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Unformatted text preview: for business persons. A contract is made
up of specific component parts: the offer, the acceptance, and the consideration. Each one
has particular requirements and issues. In analyzing a situation, it’s always wise to take it
from the top, and begin with identifying an offer. If one can be found, proceed to the next
step: was that offer accepted by the offeree? Remember, sometimes the original offeror
and offeree can change places, such as when a counteroffer is made. If an acceptance is
present, be sure that both parties are giving consideration, or that an exception to the consideration requirement is present. A contract is defined as a bargained-for exchange, and
by breaking down an agreement into its component parts, it should become more apparent whether or not there is a contract. Focus on Ethics
In the first part of the 21st century, a real estate “bubble” formed in the U.S. economy. In other
words, prices rose and rose to unrealistic levels. Many people took out mortgages that in all likelihood they were not going to be able to pay off by retirement age, if ever. In some cases the mortgage terms were difficult to understand and buyers may not have realized what they were getting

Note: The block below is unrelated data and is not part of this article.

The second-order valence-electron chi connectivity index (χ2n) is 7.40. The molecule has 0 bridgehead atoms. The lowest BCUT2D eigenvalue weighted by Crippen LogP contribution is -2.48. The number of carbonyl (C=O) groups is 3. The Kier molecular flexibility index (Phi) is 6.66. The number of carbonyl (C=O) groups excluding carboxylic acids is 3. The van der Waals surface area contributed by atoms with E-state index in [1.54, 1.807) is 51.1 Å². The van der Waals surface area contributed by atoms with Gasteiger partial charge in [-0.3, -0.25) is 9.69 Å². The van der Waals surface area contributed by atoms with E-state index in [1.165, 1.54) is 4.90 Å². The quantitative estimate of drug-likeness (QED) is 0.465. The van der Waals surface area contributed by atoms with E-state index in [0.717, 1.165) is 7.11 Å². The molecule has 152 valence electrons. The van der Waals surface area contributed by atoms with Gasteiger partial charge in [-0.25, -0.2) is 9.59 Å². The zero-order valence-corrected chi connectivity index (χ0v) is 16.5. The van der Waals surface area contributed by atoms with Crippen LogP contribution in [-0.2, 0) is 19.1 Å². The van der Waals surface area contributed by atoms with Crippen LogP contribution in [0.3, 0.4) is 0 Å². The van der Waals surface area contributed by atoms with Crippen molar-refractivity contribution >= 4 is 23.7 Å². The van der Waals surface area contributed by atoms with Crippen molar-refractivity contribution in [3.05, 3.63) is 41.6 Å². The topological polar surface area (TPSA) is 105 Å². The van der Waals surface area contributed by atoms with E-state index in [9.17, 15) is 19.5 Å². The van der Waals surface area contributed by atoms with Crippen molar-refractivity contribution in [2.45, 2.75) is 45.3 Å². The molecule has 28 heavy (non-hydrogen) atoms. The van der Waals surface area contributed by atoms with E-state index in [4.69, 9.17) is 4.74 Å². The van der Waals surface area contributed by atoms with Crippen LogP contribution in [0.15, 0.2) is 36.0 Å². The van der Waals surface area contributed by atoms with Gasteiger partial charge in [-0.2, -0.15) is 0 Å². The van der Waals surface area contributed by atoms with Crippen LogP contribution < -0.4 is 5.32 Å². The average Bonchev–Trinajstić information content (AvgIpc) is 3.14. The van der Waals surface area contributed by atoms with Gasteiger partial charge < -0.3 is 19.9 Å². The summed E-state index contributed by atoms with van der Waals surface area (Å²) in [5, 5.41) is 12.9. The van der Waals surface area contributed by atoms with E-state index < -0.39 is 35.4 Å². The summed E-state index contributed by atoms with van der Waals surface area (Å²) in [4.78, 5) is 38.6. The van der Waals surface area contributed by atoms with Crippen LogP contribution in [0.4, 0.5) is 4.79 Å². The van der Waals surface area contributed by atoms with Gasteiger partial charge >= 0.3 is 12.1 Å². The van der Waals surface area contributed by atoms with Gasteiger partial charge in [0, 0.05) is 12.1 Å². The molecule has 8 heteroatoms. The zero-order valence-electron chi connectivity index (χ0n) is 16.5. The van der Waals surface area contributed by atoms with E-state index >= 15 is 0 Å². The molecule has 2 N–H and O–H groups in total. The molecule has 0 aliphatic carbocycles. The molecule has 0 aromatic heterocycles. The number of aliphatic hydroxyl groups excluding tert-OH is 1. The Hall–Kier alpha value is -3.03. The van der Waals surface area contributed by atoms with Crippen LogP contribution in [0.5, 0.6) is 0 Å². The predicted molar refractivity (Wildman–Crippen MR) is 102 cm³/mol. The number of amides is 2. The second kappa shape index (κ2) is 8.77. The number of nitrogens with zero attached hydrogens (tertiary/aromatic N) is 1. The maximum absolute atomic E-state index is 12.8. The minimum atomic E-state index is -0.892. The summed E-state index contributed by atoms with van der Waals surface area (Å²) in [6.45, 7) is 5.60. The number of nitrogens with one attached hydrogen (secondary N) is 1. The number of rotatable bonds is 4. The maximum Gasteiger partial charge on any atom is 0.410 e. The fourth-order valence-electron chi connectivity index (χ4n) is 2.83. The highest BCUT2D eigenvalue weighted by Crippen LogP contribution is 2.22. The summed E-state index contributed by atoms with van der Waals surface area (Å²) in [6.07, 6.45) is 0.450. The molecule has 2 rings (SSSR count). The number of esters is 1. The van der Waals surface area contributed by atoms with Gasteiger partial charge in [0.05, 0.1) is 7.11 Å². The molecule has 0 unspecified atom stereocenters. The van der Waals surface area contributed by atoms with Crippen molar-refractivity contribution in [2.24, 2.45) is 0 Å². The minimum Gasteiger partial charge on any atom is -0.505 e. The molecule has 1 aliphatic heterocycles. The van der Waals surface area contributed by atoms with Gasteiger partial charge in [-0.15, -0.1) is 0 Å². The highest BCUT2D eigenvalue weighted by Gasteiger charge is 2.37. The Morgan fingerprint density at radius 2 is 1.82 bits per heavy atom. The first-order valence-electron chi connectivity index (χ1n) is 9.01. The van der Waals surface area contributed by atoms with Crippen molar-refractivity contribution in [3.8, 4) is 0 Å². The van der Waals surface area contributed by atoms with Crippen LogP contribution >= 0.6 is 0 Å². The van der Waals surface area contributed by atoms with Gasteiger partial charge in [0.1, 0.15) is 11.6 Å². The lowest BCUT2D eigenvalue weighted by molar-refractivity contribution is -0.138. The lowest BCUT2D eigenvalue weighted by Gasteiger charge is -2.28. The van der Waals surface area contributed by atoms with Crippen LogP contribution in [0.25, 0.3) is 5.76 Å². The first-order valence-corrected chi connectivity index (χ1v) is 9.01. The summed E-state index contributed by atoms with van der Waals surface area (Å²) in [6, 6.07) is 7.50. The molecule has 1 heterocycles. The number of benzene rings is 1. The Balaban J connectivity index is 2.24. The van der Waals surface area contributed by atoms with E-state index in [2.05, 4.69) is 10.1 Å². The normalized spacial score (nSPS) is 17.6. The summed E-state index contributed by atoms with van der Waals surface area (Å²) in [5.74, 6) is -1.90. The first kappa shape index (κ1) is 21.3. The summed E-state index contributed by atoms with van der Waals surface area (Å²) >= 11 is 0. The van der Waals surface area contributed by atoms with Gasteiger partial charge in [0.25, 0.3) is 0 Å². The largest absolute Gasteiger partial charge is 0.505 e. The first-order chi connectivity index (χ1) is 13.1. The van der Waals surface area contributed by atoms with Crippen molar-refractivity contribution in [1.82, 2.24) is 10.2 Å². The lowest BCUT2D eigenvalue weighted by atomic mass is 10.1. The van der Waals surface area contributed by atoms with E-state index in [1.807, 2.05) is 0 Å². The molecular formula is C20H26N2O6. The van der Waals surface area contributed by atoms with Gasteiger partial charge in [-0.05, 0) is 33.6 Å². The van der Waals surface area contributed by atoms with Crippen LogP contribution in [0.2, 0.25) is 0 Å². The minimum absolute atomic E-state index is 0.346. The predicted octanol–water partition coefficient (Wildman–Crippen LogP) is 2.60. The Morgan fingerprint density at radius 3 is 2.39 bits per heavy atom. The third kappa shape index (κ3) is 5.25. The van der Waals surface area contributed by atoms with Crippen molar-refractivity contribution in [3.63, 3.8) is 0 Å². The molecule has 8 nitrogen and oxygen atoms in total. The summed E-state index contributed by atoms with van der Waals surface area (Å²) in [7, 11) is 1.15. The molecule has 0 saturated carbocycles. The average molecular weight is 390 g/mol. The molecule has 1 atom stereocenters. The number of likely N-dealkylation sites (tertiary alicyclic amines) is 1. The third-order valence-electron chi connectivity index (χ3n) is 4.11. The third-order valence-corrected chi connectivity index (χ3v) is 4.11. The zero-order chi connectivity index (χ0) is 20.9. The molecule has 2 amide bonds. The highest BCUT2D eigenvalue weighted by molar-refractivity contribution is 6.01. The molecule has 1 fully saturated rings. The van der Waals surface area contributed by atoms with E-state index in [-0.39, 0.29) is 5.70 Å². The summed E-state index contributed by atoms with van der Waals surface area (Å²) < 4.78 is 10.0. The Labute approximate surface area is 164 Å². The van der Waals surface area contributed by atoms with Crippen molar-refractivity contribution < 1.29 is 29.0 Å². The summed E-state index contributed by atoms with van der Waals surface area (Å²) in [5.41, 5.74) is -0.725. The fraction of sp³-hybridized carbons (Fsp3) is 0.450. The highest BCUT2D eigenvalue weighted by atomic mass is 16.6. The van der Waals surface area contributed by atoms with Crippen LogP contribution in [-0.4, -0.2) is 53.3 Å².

into. In others they were just overpaying in relation to their income.
A mortgage is basically a loan contract, which is secured by the lending institution. The bank retains
title to the real estate until the loan is paid in full, and if payments are delinquent, the property can be
repossessed by the bank in a foreclosure proceeding. Furthermore, the owner would forfeit all payments previously made.
When the recession of 2008 hit, many home buyers discovered they could not afford their homes.
Many had what is termed negative equity, meaning that they owed more on their mortgages than their
homes were worth. In some cases banks foreclosed on them; in others the buyers simply walked away,
breaching their contracts. Whole neighborhoods were negatively impacted as empty properties grew
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- Spring '10
- Business Law